4 reasons why the death of Google Reader just doesn’t matter

Google ReaderA few weeks back, Google announced that its Reader product was to be shut down; the reaction was instant and vitriolic, as we would expect from the internet community. Now, with hindsight, the reaction all seems a little silly.

How The Shutdown Of Google Reader Threatens The Internet‘ - Forbes, 14th March 2013

Like a Dagger to Bloggers’ Hearts, Google Just Killed Google Reader‘ - The Atlantic Wire, 13th March 2013

Headlines such as these remind us of the value of objectivity and reason – being reactionary, a trait that seems to manifest itself across the journalistic world, might drive page views (or newspaper sales), but it doesn’t necessarily help or inform anyone.

Here are four reasons why we should not get our proverbial knickers in a twist over the death of Google Reader.

1. There are plenty of alternatives

Reader is your favourite RSS aggregator, that’s fine. You’ve got a Google account and it all fits nicely together, that’s fine too. But if an RSS aggregator is that important to the way you work, there are many other alternatives: Mashable listed five in its article ‘RIP Google Reader’, including Feedly and Newsblur.

For those that make the move – not that you have any choice in the matter after the 1st July 2013 – it’s possible to export your feeds using Google Takeaway or through generating an OPML file. The OPML file is a standard format and is accepted by other RSS readers; here’s an example from Netvibes. For other services it’s even easier to transfer your data; adding your Google account to Feedly or Flipboard will automatically synchronise all your feeds from one service to the other.

2. Things have moved on

Flipboard - CoverMore importantly, although there are straight ‘apples for  apples’ alternatives for Reader, there are a slew of new applications and services for interacting with RSS.

The most visible of these is Flipboard, a self-styled ‘Social Magazine’, which is created from a number of RSS feeds pulled together and displayed in a magazine format. It’s the format that really makes the difference here, moving away from text to a visually-rich experience with hi-definition imagery and print styling. It’s engaging and hooks into existing paradigms – books, magazines – to create a more compelling interface for news and information.

Even Google has got in on the act with Google Currents, a mobile-only application that works in a similar fashion to Flipboard. Summly – now purchased by Marissa Meyer’s Yahoo – is another strong product in the same space.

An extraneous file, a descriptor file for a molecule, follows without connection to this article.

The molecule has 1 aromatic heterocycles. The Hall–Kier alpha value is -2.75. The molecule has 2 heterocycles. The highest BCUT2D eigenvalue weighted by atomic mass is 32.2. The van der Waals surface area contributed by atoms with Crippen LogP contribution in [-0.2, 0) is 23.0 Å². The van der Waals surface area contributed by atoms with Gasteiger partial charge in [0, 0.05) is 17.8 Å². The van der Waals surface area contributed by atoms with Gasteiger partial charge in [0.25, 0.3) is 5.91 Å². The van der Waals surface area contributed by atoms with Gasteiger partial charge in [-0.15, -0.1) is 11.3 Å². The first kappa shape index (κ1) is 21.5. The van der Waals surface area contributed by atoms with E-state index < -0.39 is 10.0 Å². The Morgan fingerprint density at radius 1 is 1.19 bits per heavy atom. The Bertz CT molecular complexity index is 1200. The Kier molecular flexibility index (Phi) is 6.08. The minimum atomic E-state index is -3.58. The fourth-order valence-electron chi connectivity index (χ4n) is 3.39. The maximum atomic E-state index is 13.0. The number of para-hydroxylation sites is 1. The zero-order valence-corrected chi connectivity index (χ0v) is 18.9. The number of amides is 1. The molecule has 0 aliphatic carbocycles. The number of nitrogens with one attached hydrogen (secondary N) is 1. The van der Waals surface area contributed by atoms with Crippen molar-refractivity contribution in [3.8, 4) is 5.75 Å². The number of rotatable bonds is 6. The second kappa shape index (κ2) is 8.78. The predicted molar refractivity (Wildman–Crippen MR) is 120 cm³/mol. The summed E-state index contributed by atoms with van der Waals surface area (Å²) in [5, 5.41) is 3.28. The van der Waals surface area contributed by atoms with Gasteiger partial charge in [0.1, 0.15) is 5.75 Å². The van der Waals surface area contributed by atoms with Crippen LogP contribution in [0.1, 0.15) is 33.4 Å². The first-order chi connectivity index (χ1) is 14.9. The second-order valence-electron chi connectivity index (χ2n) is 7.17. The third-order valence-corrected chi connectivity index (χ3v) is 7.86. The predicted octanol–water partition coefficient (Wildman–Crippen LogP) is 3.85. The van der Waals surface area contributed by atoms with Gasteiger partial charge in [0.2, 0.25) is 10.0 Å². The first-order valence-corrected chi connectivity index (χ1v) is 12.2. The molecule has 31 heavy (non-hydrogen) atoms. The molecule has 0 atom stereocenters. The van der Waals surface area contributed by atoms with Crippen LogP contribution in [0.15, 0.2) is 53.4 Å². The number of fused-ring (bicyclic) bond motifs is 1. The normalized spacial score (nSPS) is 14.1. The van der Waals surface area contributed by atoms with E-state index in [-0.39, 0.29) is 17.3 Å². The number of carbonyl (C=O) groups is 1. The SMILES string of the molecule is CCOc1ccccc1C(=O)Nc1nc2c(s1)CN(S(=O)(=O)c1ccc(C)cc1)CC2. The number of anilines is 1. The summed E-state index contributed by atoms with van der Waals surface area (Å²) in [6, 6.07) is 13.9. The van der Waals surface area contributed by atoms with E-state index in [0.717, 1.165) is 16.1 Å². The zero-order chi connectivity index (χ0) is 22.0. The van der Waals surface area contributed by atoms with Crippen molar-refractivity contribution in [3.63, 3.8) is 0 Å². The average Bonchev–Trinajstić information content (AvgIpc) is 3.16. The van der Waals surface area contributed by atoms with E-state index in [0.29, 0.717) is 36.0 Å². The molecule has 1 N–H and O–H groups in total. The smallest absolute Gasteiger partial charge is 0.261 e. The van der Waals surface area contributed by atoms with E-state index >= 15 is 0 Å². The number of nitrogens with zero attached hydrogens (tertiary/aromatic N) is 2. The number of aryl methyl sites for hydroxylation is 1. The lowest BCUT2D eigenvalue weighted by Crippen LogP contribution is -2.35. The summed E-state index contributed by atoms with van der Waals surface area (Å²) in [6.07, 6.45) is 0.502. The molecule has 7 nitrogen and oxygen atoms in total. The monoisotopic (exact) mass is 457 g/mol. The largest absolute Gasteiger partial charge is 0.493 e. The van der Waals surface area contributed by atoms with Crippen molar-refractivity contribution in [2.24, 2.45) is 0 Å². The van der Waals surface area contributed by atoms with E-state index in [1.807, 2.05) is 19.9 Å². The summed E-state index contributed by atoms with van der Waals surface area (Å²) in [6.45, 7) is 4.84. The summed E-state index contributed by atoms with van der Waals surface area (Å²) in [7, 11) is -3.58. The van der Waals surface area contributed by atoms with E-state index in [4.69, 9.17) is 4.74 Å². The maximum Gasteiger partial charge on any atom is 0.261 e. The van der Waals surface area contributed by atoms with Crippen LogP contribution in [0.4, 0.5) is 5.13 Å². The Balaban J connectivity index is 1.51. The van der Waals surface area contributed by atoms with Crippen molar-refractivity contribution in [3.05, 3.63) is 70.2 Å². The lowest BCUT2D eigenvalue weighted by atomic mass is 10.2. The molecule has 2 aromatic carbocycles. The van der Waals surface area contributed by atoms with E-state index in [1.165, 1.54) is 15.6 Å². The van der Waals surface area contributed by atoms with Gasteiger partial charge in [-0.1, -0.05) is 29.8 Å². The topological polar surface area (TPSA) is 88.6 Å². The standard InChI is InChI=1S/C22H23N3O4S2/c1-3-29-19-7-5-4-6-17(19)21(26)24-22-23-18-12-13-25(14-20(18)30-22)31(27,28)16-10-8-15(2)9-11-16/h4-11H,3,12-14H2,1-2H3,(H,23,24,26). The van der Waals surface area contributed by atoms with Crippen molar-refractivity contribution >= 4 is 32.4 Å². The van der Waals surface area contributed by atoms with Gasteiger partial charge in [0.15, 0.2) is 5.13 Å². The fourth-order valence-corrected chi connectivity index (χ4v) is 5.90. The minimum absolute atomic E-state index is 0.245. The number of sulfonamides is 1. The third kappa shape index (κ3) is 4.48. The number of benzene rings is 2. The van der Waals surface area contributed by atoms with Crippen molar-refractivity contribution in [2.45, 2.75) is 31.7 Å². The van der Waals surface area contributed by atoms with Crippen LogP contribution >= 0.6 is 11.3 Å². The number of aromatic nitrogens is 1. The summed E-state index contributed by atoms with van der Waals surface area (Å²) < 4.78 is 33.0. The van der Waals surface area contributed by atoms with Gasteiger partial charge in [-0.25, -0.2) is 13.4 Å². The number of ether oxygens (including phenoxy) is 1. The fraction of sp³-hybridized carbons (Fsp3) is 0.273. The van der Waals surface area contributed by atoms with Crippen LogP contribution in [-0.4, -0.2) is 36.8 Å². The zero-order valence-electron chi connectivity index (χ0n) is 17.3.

I’ve not included Twitter lists in this list, even though Mashable marked it as a candidate replacement application. For me they’re different: one is real-time, miss it and it’s gone, whilst RSS aggregators are archives, building slowly over time.

3. It’s not the death of RSS

Maybe I should have put this first, rather than third, as it seems as if the internet is equating the death of Reader with the death of RSS. But of course, it isn’t the death of RSS. All the products listed above use RSS to gather information – it’s just the way they display the information that changes from product to product.

For those of you worried that Google is in charge of everything related to the internet, from standards to connectivity and anything else you want to mention, they’re not. RSS will continue to live, and it will continue to be a brilliantly simple way of sharing data automatically between services, from Twitter feeds to blog posts.

4. For Google, it’s not a core product

Last of all, from Google’s perspective, Reader just isn’t a core product. When Larry Page took over the reins he was clear in his intention to strip away anything that was deemed non-critical. Some may argue that he hasn’t held to this completely - what with the driverless cars and Google Glasses still on the agenda – but there’s no doubt he has performed some spring cleaning.

The fact is that Google Reader does not add anything to search. It doesn’t provide contextual information like Google+, it just exists on the periphery. It’s user base may be loyal, but that’s no reason for a business to continue with a product.

All Things D technology reporter, Liz Gannes, also added that the issues around Reader’s shutdown may be linked to privacy and compliance, but this is unconfirmed by Google.

Google Reader – it doesn’t really matter after all

Google Reader may have been held dear by it’s power users, but I suspect – personally – that your average internet user will not mourn (or even be aware of) its passing. The internet is not static, it’s not the same even from hour to hour, and the way we interact with information will – and must – change with it.

For those that do want to stay with the “Reader experience”, they can still have it, but I will happily move on to something more visual, more interactive, and more engaging.

From product to platform (why Hipster sucks and Contently doesn’t)

Contently versus Hipster

What makes a successful product? It’s the question that people all over the world try to answer, day after day, month after month, year after year. And not just in the technology sector. But at the moment, it’s the technology sector that should be looking hard at itself. The last two years have seen a few so called ‘products’ garner heavy investment from venture capitalists, when, in reality, there has been very little to invest in. Color raised $13 million in Series A funding in 2010, only to fail with its ‘revolutionary’ take on social photo sharing. Hipster had more technology press coverage than if the Pope got caught in a girl’s school gym locker, only to underwhelm massively on launch (yes, they were bought by AOL last week, but since when did AOL make something work?) Jason Freedman’s post from the 8th April highlights some of these issues, and this from the perspective of the start-up.